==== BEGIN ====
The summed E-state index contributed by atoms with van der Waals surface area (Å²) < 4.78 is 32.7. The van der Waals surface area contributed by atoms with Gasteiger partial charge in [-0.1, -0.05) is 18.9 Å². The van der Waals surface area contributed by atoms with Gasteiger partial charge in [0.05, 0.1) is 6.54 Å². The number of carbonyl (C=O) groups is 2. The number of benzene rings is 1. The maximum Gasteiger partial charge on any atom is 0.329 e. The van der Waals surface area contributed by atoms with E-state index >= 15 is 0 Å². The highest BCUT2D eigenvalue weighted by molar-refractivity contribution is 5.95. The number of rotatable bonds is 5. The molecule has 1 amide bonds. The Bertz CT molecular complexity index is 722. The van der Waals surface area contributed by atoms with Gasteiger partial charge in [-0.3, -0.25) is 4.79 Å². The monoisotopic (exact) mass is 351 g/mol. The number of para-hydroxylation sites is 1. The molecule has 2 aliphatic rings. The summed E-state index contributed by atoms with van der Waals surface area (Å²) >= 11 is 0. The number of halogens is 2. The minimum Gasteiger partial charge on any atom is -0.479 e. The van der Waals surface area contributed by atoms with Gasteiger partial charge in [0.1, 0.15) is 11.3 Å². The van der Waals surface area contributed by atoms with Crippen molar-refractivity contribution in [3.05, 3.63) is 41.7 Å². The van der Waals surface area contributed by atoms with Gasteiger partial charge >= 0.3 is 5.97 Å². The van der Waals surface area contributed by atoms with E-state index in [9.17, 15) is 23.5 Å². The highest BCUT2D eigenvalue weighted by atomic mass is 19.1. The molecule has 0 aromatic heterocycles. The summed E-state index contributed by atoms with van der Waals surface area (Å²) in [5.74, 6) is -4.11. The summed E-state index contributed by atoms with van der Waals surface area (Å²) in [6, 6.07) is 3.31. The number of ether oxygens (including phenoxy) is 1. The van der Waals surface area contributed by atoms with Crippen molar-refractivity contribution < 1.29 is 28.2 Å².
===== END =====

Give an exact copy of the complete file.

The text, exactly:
The summed E-state index contributed by atoms with van der Waals surface area (Å²) < 4.78 is 32.7. The van der Waals surface area contributed by atoms with Gasteiger partial charge in [-0.1, -0.05) is 18.9 Å². The van der Waals surface area contributed by atoms with Gasteiger partial charge in [0.05, 0.1) is 6.54 Å². The number of carbonyl (C=O) groups is 2. The number of benzene rings is 1. The maximum Gasteiger partial charge on any atom is 0.329 e. The van der Waals surface area contributed by atoms with E-state index >= 15 is 0 Å². The highest BCUT2D eigenvalue weighted by molar-refractivity contribution is 5.95. The number of rotatable bonds is 5. The molecule has 1 amide bonds. The Bertz CT molecular complexity index is 722. The van der Waals surface area contributed by atoms with Gasteiger partial charge in [-0.3, -0.25) is 4.79 Å². The monoisotopic (exact) mass is 351 g/mol. The number of para-hydroxylation sites is 1. The molecule has 2 aliphatic rings. The summed E-state index contributed by atoms with van der Waals surface area (Å²) >= 11 is 0. The number of halogens is 2. The minimum Gasteiger partial charge on any atom is -0.479 e. The van der Waals surface area contributed by atoms with Gasteiger partial charge in [0.1, 0.15) is 11.3 Å². The van der Waals surface area contributed by atoms with Crippen molar-refractivity contribution in [3.05, 3.63) is 41.7 Å². The van der Waals surface area contributed by atoms with Gasteiger partial charge >= 0.3 is 5.97 Å². The van der Waals surface area contributed by atoms with E-state index in [9.17, 15) is 23.5 Å². The highest BCUT2D eigenvalue weighted by atomic mass is 19.1. The molecule has 0 aromatic heterocycles. The summed E-state index contributed by atoms with van der Waals surface area (Å²) in [5.74, 6) is -4.11. The summed E-state index contributed by atoms with van der Waals surface area (Å²) in [6, 6.07) is 3.31. The number of ether oxygens (including phenoxy) is 1. The van der Waals surface area contributed by atoms with Crippen molar-refractivity contribution < 1.29 is 28.2 Å².